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5 - Gothic Cinema from the 1970s to Now

Published online by Cambridge University Press:  22 September 2020

Richard J. Hand
Affiliation:
University of East Anglia
McRoy Jay
Affiliation:
University of Wisconsin, Parkside
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Summary

Gothic cinema in the contemporary period is easily distinguished from its previous incarnations by its investment in increasingly explicit cinematic spectacles, the gradual relocation of events from medieval to Victorian, Edwardian or modern settings, the crystallisation of the supernatural monster as key villain, and the victory, more often than not, of evil over good. As a distinct aesthetic mode, one identifiable by a specific dark or baroque style, or else by given thematic leanings, Gothic cinema has also developed to embrace societal and technological changes: the late 1990s and 2000s saw the beginnings of what could be referred to as a digital Gothic, a cluster of films that explored the nightmarish side of new communication technologies. Although, for some, there is still a line between the Gothic (the subtle, the hinted at, the half-glimpsed, the uncanny, the atmospheric) and horror (the graphic, the explicit, the sadistic, the nihilistic), I would argue that the contemporary period has seen the steady commingling of both. As the Gothic fragments ever further and individual critical and artistic concepts (the sublime, the grotesque) and motifs (the double, hauntings) are themselves conceived as markers of Gothic indexicality, it becomes more and more difficult to extricate the two. While the Gothic is unlikely to overtake horror as a label to refer to frightening cinema because it is not a recognised genre, it is becoming increasingly popular following the widely publicised ‘Gothic: The Dark Heart of Film’ season (2013–14) organised by the British Film Institute. If nothing else, its associations with the literary (via adaptation) and the socially repressed, alongside its high intertextuality and referentiality, will ensure that, at least at the academic level, the Gothic remains an area of debate and discussion in Film Studies.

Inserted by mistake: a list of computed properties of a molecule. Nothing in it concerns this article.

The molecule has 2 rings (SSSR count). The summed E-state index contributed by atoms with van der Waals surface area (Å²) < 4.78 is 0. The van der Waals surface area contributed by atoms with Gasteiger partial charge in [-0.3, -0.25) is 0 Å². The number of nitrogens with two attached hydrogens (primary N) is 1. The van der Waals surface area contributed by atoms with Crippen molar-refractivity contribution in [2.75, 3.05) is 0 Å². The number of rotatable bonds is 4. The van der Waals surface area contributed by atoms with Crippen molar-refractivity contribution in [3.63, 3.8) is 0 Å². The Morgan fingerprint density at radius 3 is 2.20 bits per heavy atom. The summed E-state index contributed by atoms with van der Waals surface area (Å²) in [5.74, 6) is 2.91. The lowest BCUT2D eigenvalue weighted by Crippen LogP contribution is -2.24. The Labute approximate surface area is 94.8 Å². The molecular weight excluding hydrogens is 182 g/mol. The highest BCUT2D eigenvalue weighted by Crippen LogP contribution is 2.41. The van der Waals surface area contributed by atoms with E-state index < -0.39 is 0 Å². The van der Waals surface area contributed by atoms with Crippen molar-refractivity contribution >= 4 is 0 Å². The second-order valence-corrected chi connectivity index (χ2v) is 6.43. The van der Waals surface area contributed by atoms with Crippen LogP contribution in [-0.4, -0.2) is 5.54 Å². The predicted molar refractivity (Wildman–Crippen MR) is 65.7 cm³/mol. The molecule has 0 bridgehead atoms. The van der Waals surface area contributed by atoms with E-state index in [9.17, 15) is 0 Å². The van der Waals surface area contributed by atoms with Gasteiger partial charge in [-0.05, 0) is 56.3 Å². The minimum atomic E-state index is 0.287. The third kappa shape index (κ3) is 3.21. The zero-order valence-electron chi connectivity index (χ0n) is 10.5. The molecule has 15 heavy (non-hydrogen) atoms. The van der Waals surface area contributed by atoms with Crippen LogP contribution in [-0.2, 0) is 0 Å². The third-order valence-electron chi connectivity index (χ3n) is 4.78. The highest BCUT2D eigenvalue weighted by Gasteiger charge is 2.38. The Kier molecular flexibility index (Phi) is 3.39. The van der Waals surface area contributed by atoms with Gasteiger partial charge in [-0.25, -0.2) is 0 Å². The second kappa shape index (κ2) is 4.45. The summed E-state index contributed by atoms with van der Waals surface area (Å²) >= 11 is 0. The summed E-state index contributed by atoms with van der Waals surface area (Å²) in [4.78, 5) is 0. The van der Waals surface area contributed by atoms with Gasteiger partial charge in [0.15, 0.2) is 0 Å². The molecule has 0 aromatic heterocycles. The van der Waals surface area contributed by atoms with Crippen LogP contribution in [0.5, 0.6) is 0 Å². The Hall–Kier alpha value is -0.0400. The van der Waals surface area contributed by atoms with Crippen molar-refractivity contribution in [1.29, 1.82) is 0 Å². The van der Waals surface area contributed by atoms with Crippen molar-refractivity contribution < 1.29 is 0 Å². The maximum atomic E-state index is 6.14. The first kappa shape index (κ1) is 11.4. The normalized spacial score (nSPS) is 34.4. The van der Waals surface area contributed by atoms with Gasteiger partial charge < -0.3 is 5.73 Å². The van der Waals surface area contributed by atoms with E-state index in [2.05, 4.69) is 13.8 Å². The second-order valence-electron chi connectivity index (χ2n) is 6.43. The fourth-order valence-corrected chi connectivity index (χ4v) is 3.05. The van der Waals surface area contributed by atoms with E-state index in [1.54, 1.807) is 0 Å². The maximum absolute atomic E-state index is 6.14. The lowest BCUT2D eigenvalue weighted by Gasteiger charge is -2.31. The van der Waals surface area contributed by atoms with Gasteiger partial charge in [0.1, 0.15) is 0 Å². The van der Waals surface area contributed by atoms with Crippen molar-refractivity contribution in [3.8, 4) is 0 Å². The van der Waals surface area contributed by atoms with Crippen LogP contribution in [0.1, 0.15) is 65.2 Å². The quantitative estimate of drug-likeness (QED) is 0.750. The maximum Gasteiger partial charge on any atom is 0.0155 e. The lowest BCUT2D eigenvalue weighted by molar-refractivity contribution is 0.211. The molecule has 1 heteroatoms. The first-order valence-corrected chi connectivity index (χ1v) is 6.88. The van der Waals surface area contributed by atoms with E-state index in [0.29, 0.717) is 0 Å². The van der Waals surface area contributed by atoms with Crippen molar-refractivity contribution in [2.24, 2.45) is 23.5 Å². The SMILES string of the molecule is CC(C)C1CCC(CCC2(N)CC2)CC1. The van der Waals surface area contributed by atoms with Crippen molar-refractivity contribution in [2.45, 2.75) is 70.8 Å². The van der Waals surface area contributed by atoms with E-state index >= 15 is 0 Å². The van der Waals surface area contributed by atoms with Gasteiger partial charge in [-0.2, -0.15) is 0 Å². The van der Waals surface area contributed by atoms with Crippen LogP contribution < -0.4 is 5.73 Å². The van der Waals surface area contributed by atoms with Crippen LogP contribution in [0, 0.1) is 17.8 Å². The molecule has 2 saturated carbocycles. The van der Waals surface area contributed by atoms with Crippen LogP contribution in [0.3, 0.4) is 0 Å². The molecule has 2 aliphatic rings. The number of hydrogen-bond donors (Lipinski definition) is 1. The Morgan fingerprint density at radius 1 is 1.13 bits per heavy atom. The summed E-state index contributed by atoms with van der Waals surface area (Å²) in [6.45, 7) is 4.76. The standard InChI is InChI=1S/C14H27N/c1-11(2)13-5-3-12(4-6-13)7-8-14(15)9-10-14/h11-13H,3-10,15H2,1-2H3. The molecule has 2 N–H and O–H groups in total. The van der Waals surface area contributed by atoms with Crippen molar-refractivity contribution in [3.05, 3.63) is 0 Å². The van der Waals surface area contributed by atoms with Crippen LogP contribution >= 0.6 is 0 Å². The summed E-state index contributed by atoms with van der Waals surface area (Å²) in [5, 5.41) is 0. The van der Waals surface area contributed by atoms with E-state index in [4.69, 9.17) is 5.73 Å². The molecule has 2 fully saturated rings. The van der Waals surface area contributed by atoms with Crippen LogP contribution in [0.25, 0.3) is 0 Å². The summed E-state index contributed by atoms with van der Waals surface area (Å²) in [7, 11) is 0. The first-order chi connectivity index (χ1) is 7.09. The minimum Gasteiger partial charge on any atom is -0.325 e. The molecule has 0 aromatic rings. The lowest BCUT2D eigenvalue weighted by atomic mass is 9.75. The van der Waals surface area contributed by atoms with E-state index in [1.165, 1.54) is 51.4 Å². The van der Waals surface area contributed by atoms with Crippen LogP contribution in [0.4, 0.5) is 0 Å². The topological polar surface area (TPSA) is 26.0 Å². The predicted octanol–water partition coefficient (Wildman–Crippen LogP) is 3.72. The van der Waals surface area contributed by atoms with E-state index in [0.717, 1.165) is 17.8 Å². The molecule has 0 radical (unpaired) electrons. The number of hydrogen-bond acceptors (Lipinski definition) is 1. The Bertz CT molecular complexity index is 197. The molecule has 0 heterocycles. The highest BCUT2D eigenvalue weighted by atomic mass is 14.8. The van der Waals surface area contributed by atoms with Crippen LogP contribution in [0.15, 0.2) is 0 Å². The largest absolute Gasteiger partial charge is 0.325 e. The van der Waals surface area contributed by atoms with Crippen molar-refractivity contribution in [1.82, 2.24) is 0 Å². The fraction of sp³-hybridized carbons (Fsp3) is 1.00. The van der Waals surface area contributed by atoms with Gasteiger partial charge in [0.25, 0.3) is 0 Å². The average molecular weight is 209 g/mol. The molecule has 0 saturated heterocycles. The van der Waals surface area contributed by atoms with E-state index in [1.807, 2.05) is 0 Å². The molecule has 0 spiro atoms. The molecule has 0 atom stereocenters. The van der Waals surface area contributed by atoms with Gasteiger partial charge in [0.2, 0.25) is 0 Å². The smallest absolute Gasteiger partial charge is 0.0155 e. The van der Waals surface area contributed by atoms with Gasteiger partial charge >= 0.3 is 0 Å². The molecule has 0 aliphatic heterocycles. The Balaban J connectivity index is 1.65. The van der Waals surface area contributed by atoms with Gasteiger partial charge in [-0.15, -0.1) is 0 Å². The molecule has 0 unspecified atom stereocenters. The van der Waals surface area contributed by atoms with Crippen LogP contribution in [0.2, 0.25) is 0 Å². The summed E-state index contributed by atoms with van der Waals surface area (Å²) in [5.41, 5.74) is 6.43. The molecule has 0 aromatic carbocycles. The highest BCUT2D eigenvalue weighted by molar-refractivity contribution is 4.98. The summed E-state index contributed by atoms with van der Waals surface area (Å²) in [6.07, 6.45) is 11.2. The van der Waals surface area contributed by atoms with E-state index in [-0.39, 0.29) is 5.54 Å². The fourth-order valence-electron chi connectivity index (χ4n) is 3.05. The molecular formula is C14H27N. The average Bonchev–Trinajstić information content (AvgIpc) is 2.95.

From 1970 to the Turn of the Century

The early 1970s saw Hammer Horror's last attempts at rejuvenating its brand. Violence and sex had become more explicit in the late 1960s in films of the New Hollywood cinema like Bonnie and Clyde (Arthur Penn, 1967), The Graduate (Mike Nichols, 1968) and The Wild Bunch (Sam Peckinpah, 1969), and Herschell Gordon Lewis had created a more graphic horror subgenre, what would come to be known as ‘gore’, with his Blood Feast (1963) and Two Thousand Maniacs! (1964).

Type
Chapter
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Gothic Film
An Edinburgh Companion
, pp. 77 - 86
Publisher: Edinburgh University Press
Print publication year: 2020

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